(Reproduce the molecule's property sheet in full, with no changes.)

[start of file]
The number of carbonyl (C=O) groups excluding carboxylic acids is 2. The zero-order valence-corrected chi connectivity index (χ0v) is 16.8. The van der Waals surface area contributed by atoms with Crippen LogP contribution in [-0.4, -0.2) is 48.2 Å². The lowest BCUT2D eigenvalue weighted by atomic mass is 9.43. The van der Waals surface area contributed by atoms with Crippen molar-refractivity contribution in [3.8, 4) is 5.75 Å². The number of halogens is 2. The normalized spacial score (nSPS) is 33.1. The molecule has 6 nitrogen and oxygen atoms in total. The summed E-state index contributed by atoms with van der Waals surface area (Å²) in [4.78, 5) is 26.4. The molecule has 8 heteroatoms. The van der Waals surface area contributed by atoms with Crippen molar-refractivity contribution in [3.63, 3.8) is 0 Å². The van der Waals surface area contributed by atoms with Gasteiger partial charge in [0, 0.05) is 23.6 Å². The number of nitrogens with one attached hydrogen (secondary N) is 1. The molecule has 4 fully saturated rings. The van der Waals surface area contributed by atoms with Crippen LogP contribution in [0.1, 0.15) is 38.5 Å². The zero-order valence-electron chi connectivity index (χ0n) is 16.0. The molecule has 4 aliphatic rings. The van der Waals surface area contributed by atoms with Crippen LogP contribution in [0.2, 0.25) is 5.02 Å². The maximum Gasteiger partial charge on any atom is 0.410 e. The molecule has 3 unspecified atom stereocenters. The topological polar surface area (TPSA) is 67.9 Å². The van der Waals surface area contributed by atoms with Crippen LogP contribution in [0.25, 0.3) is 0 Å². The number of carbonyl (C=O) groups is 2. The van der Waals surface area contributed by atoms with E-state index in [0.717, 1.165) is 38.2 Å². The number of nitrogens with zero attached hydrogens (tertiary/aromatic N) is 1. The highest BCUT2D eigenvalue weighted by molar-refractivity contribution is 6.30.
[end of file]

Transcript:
The number of carbonyl (C=O) groups excluding carboxylic acids is 2. The zero-order valence-corrected chi connectivity index (χ0v) is 16.8. The van der Waals surface area contributed by atoms with Crippen LogP contribution in [-0.4, -0.2) is 48.2 Å². The lowest BCUT2D eigenvalue weighted by atomic mass is 9.43. The van der Waals surface area contributed by atoms with Crippen molar-refractivity contribution in [3.8, 4) is 5.75 Å². The number of halogens is 2. The normalized spacial score (nSPS) is 33.1. The molecule has 6 nitrogen and oxygen atoms in total. The summed E-state index contributed by atoms with van der Waals surface area (Å²) in [4.78, 5) is 26.4. The molecule has 8 heteroatoms. The van der Waals surface area contributed by atoms with Crippen molar-refractivity contribution in [3.63, 3.8) is 0 Å². The van der Waals surface area contributed by atoms with Gasteiger partial charge in [0, 0.05) is 23.6 Å². The number of nitrogens with one attached hydrogen (secondary N) is 1. The molecule has 4 fully saturated rings. The van der Waals surface area contributed by atoms with Crippen LogP contribution in [0.1, 0.15) is 38.5 Å². The zero-order valence-electron chi connectivity index (χ0n) is 16.0. The molecule has 4 aliphatic rings. The van der Waals surface area contributed by atoms with Crippen LogP contribution in [0.2, 0.25) is 5.02 Å². The maximum Gasteiger partial charge on any atom is 0.410 e. The molecule has 3 unspecified atom stereocenters. The topological polar surface area (TPSA) is 67.9 Å². The van der Waals surface area contributed by atoms with Crippen LogP contribution in [0.25, 0.3) is 0 Å². The number of carbonyl (C=O) groups is 2. The van der Waals surface area contributed by atoms with E-state index in [0.717, 1.165) is 38.2 Å². The number of nitrogens with zero attached hydrogens (tertiary/aromatic N) is 1. The highest BCUT2D eigenvalue weighted by molar-refractivity contribution is 6.30.